A two-time all-Big Ten conference player and the 2018 NIT MVP, Lamar Stevens had one of the best careers in Penn State history. As a senior, he averaged 17.6 PPG, 6.9 RPG, 2.2 APG, 1.1 SPG, 1.2 BPG, and 2.5 TOPG on shooting splits of 42/26/72. Below is his full scouting report:
Name: Lamar Stevens
Height/Weight: 6’8/ 225
Wingspan/ standing reach: 6’9/ 8’5
Hand size: 9.75
College: Penn State
Tools: Athleticism, slashing, defense
- Long strides- above average first step
- Good slasher
- Capable of creating space off the dribble
- Good vision and finds shooters well
- Great athleticism from a standstill
- Excellent at initiating contact and drawing fouls
- Strong defender that can guard multiple positions
- NBA ready body
- Outstanding recovery ability on defense
- Jump shoot needs total revamp; guide hand slightly interferes with release
- Averages more turnovers than assists
- Needs to become more consistent finishing at the rim
Lamar Stevens is a versatile forward with an outstanding physical profile. With an NBA ready body at 6’8 with an almost 7’0 wingspan, Stevens also has explosive athleticism that helps him thrive as both a slasher on offense, and a modern defender on defense. With Stevens, it comes down to how well he can neutralize his lack of a jump shot while maximizing his strengths as a slasher, cutter, defender, and passer.
With Stevens’ maturity, physically, mentally, and in terms of well-rounded skills, whichever team takes him on will be able to focus solely on refining his jump shot. Stevens shot many mid range shots at Penn State, but was a hesitant, and often unsuccessful, shooter. It’s safe to say that his jump shot is unlikely to be a weapon in the NBA for at least a couple of years, so NBA teams must be patient if they are willing to take him on. His touch is lacking, which may be a hurdle that cannot be cleared, but his form also needs to be refined, mostly with smoothness from the guide-hand.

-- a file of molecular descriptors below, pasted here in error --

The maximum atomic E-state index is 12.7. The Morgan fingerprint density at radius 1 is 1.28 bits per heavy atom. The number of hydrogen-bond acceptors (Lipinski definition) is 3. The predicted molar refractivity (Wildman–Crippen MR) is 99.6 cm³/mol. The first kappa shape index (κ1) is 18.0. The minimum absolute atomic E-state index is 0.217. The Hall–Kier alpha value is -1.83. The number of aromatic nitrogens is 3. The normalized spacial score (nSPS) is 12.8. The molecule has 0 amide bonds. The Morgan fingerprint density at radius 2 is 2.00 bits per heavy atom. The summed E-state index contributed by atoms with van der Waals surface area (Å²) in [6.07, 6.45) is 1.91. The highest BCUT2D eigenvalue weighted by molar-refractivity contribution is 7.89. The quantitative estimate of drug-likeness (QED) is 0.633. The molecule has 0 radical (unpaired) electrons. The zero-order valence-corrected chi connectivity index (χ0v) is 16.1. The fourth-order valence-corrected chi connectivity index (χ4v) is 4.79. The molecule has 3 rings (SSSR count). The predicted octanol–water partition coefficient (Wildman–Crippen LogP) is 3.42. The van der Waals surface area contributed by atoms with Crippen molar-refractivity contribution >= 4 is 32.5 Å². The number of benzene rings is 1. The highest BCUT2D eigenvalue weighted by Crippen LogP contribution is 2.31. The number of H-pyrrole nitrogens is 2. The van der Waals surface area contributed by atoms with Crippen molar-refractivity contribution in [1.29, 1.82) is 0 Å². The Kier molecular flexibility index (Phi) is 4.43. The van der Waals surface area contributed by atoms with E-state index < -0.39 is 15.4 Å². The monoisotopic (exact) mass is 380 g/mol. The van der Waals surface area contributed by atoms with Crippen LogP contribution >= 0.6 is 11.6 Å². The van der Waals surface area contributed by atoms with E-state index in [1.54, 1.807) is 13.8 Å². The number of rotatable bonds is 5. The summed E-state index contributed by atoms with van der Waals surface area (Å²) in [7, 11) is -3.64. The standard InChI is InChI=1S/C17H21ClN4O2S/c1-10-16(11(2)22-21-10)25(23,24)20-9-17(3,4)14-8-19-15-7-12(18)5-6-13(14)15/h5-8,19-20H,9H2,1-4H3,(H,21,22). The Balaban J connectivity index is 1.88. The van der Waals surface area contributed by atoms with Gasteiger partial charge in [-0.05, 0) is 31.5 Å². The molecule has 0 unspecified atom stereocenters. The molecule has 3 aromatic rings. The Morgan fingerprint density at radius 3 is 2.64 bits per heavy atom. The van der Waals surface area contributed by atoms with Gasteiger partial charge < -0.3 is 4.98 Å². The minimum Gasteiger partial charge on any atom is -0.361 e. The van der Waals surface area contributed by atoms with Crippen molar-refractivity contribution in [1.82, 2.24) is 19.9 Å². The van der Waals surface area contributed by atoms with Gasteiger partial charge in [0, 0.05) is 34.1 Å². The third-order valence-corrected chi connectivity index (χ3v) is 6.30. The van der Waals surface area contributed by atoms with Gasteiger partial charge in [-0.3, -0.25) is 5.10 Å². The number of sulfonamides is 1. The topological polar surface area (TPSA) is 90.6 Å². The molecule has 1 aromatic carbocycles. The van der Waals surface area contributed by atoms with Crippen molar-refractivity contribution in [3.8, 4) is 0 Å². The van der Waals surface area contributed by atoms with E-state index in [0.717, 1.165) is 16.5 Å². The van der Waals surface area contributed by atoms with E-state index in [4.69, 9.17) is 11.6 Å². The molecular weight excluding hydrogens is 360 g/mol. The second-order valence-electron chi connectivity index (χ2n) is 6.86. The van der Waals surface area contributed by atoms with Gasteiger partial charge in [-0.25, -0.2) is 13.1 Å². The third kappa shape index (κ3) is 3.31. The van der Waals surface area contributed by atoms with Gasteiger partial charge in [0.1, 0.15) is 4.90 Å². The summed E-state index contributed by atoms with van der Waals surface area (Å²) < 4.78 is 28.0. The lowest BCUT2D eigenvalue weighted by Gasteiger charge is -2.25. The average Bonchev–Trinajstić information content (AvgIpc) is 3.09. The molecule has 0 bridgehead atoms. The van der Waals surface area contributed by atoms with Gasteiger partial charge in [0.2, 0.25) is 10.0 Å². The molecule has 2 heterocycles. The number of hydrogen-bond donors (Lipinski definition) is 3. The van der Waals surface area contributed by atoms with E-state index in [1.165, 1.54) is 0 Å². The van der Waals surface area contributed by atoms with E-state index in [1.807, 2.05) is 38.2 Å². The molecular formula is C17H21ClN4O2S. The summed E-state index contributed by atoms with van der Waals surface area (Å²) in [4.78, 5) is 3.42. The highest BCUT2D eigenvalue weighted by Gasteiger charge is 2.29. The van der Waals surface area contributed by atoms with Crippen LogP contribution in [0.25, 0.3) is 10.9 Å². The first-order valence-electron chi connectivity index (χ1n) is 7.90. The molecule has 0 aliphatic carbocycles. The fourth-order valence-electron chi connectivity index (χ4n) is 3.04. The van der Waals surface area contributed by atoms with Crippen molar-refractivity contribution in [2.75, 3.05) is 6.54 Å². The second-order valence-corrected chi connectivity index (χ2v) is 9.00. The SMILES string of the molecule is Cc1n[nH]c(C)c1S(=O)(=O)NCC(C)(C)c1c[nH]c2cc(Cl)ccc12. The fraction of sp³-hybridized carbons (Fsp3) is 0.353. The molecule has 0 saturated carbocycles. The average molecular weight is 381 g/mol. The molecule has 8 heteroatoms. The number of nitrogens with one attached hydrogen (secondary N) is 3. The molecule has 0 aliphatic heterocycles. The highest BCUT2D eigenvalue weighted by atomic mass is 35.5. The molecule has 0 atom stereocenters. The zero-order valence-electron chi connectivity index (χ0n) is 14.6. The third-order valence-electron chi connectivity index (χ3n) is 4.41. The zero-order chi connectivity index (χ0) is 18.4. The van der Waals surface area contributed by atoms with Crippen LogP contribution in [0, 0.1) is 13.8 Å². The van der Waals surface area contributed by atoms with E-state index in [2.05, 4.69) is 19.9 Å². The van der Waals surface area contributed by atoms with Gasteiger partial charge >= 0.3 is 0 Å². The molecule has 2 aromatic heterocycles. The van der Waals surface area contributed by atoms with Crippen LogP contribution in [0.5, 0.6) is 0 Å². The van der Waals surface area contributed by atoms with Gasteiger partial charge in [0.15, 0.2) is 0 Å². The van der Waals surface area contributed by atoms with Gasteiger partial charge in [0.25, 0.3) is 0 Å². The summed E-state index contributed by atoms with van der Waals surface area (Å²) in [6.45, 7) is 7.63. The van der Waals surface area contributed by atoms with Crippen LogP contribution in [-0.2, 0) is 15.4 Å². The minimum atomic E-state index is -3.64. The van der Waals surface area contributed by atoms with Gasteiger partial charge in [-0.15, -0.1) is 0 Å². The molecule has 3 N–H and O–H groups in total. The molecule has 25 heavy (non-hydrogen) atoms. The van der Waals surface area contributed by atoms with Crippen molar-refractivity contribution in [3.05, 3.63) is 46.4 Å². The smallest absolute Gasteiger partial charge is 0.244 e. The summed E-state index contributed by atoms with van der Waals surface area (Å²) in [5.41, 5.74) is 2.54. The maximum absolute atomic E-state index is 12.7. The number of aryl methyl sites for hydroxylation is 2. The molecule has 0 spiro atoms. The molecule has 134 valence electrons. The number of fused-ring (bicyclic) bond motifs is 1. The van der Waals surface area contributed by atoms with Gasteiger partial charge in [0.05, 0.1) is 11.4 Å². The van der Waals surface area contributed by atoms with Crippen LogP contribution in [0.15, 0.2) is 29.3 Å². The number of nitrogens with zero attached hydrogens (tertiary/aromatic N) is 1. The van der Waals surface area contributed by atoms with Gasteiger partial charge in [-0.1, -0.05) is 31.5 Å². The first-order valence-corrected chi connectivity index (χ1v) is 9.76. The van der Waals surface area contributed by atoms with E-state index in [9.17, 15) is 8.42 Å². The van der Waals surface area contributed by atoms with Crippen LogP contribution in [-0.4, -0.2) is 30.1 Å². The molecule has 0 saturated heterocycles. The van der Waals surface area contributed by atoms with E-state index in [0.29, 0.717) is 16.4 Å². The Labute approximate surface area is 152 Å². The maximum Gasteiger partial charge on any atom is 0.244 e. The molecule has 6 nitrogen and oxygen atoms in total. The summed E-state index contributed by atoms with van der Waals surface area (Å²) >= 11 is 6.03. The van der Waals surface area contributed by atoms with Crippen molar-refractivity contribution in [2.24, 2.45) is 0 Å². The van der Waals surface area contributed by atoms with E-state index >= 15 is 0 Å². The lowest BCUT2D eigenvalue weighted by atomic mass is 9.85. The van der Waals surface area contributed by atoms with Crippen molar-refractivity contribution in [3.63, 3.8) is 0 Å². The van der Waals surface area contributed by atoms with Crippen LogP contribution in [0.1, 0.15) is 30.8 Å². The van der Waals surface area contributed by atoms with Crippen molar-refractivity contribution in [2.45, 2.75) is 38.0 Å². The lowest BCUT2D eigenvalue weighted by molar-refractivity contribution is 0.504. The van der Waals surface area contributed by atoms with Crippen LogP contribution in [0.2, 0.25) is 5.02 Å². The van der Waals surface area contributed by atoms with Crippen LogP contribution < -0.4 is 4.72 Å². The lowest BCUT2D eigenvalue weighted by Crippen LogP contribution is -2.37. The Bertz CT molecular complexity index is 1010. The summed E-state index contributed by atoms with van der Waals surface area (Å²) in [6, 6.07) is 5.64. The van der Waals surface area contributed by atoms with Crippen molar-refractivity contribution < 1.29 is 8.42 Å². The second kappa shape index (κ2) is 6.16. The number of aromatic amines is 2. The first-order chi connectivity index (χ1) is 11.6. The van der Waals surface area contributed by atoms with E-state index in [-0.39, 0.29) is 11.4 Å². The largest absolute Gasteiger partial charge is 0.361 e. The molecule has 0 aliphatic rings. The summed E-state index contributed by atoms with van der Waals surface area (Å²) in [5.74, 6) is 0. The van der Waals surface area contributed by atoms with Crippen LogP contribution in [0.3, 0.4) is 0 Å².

Defensively, Stevens is capable of switching onto guards and comfortably guarding forwards and post-minded big men. His combination of strength, size, and mobility make him hard to blow by, and hard to separate from. Stevens has capably guarded multiple NBA prospects throughout the year, including Kira Lewis. Stevens should be a solid all-around defender at the next level, capable of playing strong off-ball defense, while also having the physical tools to stay with his man on-ball. Defense is likely Stevens’ calling card as he goes pro.
NBA Comparison: Floor: Stanley Johnson; ceiling: Portland Gerald Wallace
Projected draft range: 50-undrafted
Fit with Mavs:
As Dallas continues to search for lockdown defenders, Lamar Stevens may be worth taking a gamble on as an undrafted free agent in some fashion, whether it be a training camp invite or two-way contract. If the Mavs take a chance on Stevens, it would be the second year in a row taking a high-level defender from Penn State. If Stevens does end up on Dallas, look for him to be a spot-minutes guy, needing to come in to stop defensive bleeding and running the floor in transition. Whichever team takes a chance on Stevens will have to either live with the fact that Stevens will likely never be an effective shooter, or completely re-work his jump shot. Stevens is likely to be worth the gamble.